Every fortnight (two weeks) our editor sends along a few links with the most noteworthy quote from each article, a way of keeping our team abreast of what’s going on in the world around peer-learning, collective learning and knowledge sharing. We decided to share them alongside the magazine.
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The one to read: Adios Ed Tech. Hola something else.
Both Udacity and Knewton require the human, the learner, to become a technology, to become a component within their well-architected software system. Sit and click. Sit and click. So much of learning involves decision making, developing meta-cognitive skills, exploring, finding passion, taking peripheral paths. Automation treats the person as an object to which things are done. There is no reason to think, no reason to go through the valuable confusion process of learning , no need to be a human. Simply consume. Simply consume. Click and be knowledgeable.
(And pay attention to his framework, following that quote.)
In some ways, it seems Ms. Brainmocker’s moment may be on the verge of arriving. Last week, Knewton announced the creation of an artificial intelligence program that automatically delivers content to students based on how they learn. Similar programs have begun to spring up, offering ways to automate at least some of the practices of a teacher. But as the market grows, the focus seems to be less on all-out replacements like Ms. Brainmocker and more on the blackboard, the books, and the homework she assigns. In short, many of the so-called “smart” technologies are intended to aid, not replace, teachers (at least in the U.S.). But making sure they do will require examining exactly how they fit into schools.
Pair with Kasparov’s advanced or freestyle chess. (Human chess player playing with a computer against another human/computer combination.)
The engagement level cranks up a notch when the topic is not just a concept or a new best practice, but a real challenge presented by a peer. Rather than leaning back in student-lecture mode, passively listening and occasionally taking notes, we were listening carefully because we this was a fellow Circle member sharing something meaningful and we knew she wanted our best ideas to help her. That a powerful motivator to stay focused during this virtual meeting.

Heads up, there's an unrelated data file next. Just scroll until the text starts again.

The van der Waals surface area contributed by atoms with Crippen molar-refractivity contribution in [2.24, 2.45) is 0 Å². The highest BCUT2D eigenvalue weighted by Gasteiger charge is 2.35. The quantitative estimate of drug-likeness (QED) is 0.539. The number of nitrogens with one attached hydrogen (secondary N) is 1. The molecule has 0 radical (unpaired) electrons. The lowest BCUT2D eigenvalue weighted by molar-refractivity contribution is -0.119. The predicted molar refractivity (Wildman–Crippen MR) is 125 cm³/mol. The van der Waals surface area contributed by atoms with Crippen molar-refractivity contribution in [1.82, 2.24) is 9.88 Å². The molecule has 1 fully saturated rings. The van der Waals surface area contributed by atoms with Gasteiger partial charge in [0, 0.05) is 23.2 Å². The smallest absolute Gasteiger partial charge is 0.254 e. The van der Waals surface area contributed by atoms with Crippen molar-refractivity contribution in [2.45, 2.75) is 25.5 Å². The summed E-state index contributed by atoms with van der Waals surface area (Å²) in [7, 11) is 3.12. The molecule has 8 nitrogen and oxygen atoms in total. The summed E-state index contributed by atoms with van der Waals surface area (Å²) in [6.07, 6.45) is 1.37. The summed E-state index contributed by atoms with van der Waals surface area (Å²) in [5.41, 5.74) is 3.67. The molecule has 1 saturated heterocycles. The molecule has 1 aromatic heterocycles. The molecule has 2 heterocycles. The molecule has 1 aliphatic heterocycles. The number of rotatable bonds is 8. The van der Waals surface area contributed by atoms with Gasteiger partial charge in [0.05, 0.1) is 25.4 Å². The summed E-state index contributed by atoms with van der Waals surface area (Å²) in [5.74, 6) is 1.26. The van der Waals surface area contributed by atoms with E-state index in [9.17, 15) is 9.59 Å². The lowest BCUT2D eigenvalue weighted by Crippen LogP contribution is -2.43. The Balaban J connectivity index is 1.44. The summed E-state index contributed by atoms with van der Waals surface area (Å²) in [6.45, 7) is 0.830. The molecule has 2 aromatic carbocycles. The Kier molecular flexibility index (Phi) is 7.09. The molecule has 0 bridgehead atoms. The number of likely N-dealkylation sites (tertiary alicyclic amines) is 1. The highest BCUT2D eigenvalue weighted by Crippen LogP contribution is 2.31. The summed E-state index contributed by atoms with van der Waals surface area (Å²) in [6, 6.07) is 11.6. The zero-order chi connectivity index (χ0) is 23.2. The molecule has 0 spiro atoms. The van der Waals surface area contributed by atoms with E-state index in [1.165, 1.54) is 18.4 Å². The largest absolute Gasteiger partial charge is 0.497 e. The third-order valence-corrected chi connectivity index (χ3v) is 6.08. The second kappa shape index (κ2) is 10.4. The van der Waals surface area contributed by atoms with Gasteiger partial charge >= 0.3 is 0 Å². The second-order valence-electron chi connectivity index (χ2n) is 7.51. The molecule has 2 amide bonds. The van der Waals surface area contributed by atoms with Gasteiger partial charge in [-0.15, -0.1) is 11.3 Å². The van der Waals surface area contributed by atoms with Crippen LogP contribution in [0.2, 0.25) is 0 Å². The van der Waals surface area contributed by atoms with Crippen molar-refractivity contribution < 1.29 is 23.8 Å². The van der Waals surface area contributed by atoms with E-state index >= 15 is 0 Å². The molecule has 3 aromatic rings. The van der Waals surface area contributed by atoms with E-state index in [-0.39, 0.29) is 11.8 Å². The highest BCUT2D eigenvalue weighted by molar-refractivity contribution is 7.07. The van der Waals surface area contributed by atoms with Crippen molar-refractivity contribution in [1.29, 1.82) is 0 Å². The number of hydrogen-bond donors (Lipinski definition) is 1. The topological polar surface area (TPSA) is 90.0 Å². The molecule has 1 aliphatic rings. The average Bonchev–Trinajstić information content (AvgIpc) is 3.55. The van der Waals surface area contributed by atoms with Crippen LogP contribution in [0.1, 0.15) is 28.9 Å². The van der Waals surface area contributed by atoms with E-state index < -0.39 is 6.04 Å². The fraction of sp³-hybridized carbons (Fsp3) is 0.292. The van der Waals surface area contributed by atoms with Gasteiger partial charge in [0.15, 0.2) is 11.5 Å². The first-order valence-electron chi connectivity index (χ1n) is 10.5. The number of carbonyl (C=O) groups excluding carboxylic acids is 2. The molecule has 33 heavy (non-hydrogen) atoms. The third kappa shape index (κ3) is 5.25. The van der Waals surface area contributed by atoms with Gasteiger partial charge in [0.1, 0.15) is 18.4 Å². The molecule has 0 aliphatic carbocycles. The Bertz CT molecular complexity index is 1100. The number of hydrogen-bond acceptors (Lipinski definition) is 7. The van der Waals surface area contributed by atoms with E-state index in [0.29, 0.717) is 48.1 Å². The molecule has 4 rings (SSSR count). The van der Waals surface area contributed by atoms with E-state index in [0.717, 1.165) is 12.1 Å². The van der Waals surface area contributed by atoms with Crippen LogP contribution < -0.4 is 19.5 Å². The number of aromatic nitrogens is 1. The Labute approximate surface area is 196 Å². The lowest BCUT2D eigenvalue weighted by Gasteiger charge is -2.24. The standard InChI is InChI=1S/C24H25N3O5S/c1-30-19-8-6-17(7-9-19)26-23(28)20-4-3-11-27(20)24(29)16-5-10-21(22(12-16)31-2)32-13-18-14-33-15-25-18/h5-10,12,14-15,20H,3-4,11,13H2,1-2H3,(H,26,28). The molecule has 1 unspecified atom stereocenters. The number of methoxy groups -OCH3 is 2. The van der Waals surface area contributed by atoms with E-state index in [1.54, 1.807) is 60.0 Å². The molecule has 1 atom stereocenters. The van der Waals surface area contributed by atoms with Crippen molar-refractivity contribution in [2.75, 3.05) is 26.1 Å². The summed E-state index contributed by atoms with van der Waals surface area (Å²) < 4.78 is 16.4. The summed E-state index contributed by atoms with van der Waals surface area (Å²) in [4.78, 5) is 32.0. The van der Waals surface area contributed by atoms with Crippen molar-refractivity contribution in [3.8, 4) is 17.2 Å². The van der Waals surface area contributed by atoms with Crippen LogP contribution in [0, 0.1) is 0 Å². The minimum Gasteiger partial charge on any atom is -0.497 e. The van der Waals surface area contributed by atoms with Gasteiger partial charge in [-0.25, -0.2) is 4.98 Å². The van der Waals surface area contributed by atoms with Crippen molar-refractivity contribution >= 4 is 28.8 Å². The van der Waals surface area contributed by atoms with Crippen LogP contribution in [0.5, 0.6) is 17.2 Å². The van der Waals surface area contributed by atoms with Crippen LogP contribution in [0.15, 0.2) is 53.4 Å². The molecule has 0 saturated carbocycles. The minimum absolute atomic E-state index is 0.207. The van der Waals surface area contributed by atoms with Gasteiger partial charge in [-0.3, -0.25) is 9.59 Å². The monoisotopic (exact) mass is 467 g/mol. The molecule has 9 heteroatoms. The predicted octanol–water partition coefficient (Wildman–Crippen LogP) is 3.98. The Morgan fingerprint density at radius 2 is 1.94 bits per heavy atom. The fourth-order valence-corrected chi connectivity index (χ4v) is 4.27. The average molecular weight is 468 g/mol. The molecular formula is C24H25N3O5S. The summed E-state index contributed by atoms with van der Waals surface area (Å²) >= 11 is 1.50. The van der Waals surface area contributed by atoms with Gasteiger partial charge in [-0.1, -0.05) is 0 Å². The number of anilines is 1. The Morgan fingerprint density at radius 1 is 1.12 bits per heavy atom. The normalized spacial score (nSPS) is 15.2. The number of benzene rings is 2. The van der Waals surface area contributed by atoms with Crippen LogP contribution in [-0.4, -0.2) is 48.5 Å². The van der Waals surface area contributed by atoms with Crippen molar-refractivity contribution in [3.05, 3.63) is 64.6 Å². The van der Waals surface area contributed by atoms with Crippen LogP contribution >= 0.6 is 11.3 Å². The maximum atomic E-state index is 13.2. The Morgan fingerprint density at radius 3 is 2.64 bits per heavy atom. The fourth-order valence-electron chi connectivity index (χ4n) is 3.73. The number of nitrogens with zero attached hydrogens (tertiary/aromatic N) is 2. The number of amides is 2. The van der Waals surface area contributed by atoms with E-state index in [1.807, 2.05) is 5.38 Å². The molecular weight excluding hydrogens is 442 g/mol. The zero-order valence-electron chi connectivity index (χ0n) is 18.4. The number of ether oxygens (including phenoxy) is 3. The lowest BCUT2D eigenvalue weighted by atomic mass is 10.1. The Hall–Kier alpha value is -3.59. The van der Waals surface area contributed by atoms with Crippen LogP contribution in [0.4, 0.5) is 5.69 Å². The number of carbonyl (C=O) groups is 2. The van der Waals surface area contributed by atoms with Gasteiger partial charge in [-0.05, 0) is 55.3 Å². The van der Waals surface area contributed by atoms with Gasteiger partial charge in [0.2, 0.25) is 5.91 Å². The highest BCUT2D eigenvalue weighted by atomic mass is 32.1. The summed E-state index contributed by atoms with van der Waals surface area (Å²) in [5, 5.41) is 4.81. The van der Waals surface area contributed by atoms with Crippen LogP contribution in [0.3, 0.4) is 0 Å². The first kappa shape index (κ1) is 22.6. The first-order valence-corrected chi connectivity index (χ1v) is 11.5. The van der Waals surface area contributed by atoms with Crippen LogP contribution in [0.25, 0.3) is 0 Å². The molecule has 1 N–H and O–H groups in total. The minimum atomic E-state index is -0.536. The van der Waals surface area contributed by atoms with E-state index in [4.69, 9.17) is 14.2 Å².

I heard (former Seton Hall CIO and current Robots-n-Pencils CEO) Phil Komarny say it quite a few years back and it often echoes in my head: “Think Mobile First or Mobile Only”. It’s so true – mobile is changing everything and education is no exception. This is surely an area where we are going to continue to see big changes as the world slowly gets its head around the way the powerful devices so many of us have in our hands can seriously change how we communicate, connect, reach out, access content, research, learn, think, act, … and the list just keeps growing.
If learning really can take place any time, any where, shouldn’t we encourage it? This is yet another change that is happening whether we choose to acknowledge it or not. More teachers are embracing the power of this device as an instructional aid.
Yet, alongside the existence of democratized efforts like study circles and hackathons, we have open badges, a newer form of micro-credential that offers the possibility of democratized credentialing. It is only a matter of time before people figure out how to combine these two strands of education. It will happen, and it doesn’t require oversight from government or regulatory agencies. The emergence of open consortia that help define or regulate badges may well be part of this development, but I remain hopeful that this can and will be a system that is far more open and democratized than what we see in most other educational systems that include credentials valued by employers and others in society.